Meanwhile, the same issue of the Confederate Baptist declares the “chaplaincy system” of the Union army a “failure,” Abraham Lincoln a “failure,” and “Yankeedom” an “egregious humbug.”

Such confident words of assurance may or may not assuage Southern fears that Atlanta is on the brink of foreign occupation.

Sources: “Battle of Jonesborough” (link) and (link); “The Army of Faith” and “Northern Chaplains,” Confederate Baptist, August 31, 1864

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Baptists and the American Civil War: August 30, 1864 Sat, 30 Aug 2014 11:45:07 +0000 Abraham LincolnToday a great fire engulfs the southwest Georgia town of Americus, a Confederate hospital town housing thousands of soldiers and located near Andersonville Prison. Two city squares in the downtown district are destroyed by the fire, which causes damages of over $3,000,000. The lost buildings include many businesses, hospital buildings, warehouses and storerooms. Among the contents lost in the latter is a large amount of cotton and wheat, much of both crops being “tithes” collected by the Confederate government to support Southern armies.

Among the leveled buildings is the courthouse, previously used by the First Baptist Church of Americus prior to congregation’s construction of its own meeting house.

Reports of the fire circulate throughout the Confederacy, including in the nation’s capital of Richmond, Virginia.

Meanwhile, this week’s North Carolina Baptist Biblical Recorder publishes notice of the May 1 death of William C. Duncan, formerly pastor of the Coliseum Baptist Church of New Orleans, Louisiana. In addition to pastoring the church, Duncan founded the Southwestern Baptist Chronicle weekly newspaper,  taught Greek and Latin at the University of Louisiana, and authored several volumes, including History of the Baptists for the First Two Centuries of the Christian Era (1857).

Southern Baptist newspaper editors, however, do not have much good to say about the deceased reverend, as Duncan had been a Union supporter. In 1861 the reverend’s openly Unionist sympathies forced his relocation to the North. Following Union occupation of the city of New Orleans in the summer of 1862, Duncan returned and worked for the reunion of Louisiana to the United States until his death.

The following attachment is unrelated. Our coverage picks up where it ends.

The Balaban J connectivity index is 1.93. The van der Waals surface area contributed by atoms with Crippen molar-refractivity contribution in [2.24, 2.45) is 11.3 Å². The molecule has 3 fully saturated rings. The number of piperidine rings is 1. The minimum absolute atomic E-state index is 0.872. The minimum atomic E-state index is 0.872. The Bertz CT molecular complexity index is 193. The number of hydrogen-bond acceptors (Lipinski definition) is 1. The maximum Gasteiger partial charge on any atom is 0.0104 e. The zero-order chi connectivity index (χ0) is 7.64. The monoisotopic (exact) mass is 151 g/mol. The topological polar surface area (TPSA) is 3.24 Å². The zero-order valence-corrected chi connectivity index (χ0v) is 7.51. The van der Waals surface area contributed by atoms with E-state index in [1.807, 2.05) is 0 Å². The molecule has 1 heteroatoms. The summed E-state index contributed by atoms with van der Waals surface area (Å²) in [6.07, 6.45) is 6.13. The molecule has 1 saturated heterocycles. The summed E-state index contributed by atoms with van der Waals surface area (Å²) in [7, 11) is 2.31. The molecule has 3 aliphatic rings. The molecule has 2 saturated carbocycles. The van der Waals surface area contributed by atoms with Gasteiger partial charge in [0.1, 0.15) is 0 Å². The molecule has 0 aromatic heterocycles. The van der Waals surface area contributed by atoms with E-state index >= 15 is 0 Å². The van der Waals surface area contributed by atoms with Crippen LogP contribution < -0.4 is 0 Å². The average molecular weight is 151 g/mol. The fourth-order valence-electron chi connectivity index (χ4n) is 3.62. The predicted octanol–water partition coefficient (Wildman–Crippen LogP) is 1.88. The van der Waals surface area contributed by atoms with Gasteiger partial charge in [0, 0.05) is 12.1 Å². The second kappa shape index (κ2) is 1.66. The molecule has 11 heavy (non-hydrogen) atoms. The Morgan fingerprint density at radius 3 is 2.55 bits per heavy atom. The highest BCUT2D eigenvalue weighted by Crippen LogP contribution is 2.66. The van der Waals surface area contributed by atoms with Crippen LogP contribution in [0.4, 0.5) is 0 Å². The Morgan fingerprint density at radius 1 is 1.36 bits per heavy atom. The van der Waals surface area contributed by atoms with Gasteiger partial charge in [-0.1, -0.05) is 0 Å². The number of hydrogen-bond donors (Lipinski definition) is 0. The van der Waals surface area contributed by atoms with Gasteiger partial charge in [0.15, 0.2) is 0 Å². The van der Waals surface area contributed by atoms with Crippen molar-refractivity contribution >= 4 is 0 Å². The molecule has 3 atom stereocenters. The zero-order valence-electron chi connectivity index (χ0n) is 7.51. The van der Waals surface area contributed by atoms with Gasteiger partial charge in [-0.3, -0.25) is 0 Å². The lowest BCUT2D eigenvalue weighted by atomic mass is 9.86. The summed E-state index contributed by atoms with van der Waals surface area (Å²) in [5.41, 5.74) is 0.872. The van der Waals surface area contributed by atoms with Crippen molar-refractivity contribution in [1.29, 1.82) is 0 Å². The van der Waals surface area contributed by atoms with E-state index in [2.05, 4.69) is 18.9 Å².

Hence, North Carolina editor J. D. Hufham quotes from another Baptist paper, South Carolina’s Confederate Baptist, in condemnation of Duncan:

In an evil hour, he yielded to the seductions of the enemy, and deserted the cause of the Confederacy. Association with the creatures that took the place of his former flock was enough to crush his [?] spirit and wear away his life. It was a sad mistake. He was a ripe scholar, a genial companion, and to all but his country true…

….it is a melancholy reflection that a name once honored among us should hereafter be associated with the crime of treason….

The “cause” to which Duncan turned traitor is that of white supremacy and black slavery. In this regard, Hufham places the Baptist preacher in the same category as the former Baptist that is now president of the United States, echoing, on the same page, the words of Georgia Baptist minister Nathaniel M. Crawford (published in the Baptist Banner of Georgia) concerning “the manner in which the christian (?) people of the North slavishly play court to Mr. Lincoln“:

The ecclesiastical organizations of all the denominations in the United States have sunk to the lowest depth of infamy in pandering to the despotism which they appear to worship. If either should reproach the others, the raven would chide blackness.

Never does it seem to occur to Baptist newspaper editors of the South that they are the defenders of gross and blatant evil in this war.

Indeed, perhaps by now they, so thoroughly over the decades having capitulated to the culture of the South, are incapable of recognizing the rank evil upon which their beloved nation is founded.

Sources: “The Fire in Americus, Georgia,” Richmond Daily Dispatch, September 8, 1864 (link); “Americus, Georgia,” New Georgia Encyclopedia (link); Alan Anderson, Remembering Americus, Georgia: Essays on Southern Life, Charleston, SC: The History Press, 2006, p. 79 (link); John Smith Kendall, History of New Orleans, Volume 2, Chicago: Lewis Publishing Company, 1922, p. 714 (link); Henry Rightor, editor, Standard History of New Orleans, Louisiana, Chicago: Lewis Publishing Company, 1900, p. 504 (link); “Duncan, William Cecil,” in James Grant Wilson, John Fiske, editors, Appleton’s Cyclopaedia of American Biography, Volume 2, New York: D. Appleton, 1888, pp. 256-257 (link); “Rev. W. C. Duncan” and “Degraded,” Biblical Recorder, August 31, 1864 (link)